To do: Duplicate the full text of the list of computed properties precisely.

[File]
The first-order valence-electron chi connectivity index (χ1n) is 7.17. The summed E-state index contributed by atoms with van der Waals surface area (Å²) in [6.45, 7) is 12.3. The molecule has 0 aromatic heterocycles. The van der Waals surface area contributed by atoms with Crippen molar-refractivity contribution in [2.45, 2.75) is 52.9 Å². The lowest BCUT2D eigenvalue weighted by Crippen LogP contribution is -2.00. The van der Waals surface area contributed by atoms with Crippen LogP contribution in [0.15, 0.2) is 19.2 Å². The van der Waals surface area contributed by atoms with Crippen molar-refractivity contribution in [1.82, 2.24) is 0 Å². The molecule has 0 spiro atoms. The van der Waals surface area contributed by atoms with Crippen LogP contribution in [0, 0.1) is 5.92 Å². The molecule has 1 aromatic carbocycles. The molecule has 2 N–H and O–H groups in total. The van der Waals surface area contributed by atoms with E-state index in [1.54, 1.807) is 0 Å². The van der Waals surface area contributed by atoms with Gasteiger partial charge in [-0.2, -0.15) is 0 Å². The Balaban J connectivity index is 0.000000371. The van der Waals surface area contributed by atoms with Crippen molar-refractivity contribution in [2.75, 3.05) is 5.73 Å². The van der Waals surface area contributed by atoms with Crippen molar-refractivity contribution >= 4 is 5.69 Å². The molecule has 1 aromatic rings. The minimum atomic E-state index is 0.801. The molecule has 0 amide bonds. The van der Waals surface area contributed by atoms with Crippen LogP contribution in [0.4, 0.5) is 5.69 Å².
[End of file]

The first-order valence-electron chi connectivity index (χ1n) is 7.17. The summed E-state index contributed by atoms with van der Waals surface area (Å²) in [6.45, 7) is 12.3. The molecule has 0 aromatic heterocycles. The van der Waals surface area contributed by atoms with Crippen molar-refractivity contribution in [2.45, 2.75) is 52.9 Å². The lowest BCUT2D eigenvalue weighted by Crippen LogP contribution is -2.00. The van der Waals surface area contributed by atoms with Crippen LogP contribution in [0.15, 0.2) is 19.2 Å². The van der Waals surface area contributed by atoms with Crippen molar-refractivity contribution in [1.82, 2.24) is 0 Å². The molecule has 0 spiro atoms. The van der Waals surface area contributed by atoms with Crippen LogP contribution in [0, 0.1) is 5.92 Å². The molecule has 1 aromatic carbocycles. The molecule has 2 N–H and O–H groups in total. The van der Waals surface area contributed by atoms with E-state index in [1.54, 1.807) is 0 Å². The van der Waals surface area contributed by atoms with Gasteiger partial charge in [-0.2, -0.15) is 0 Å². The Balaban J connectivity index is 0.000000371. The van der Waals surface area contributed by atoms with Crippen molar-refractivity contribution in [2.75, 3.05) is 5.73 Å². The van der Waals surface area contributed by atoms with Crippen molar-refractivity contribution >= 4 is 5.69 Å². The molecule has 1 aromatic rings. The minimum atomic E-state index is 0.801. The molecule has 0 amide bonds. The van der Waals surface area contributed by atoms with Crippen LogP contribution in [0.4, 0.5) is 5.69 Å².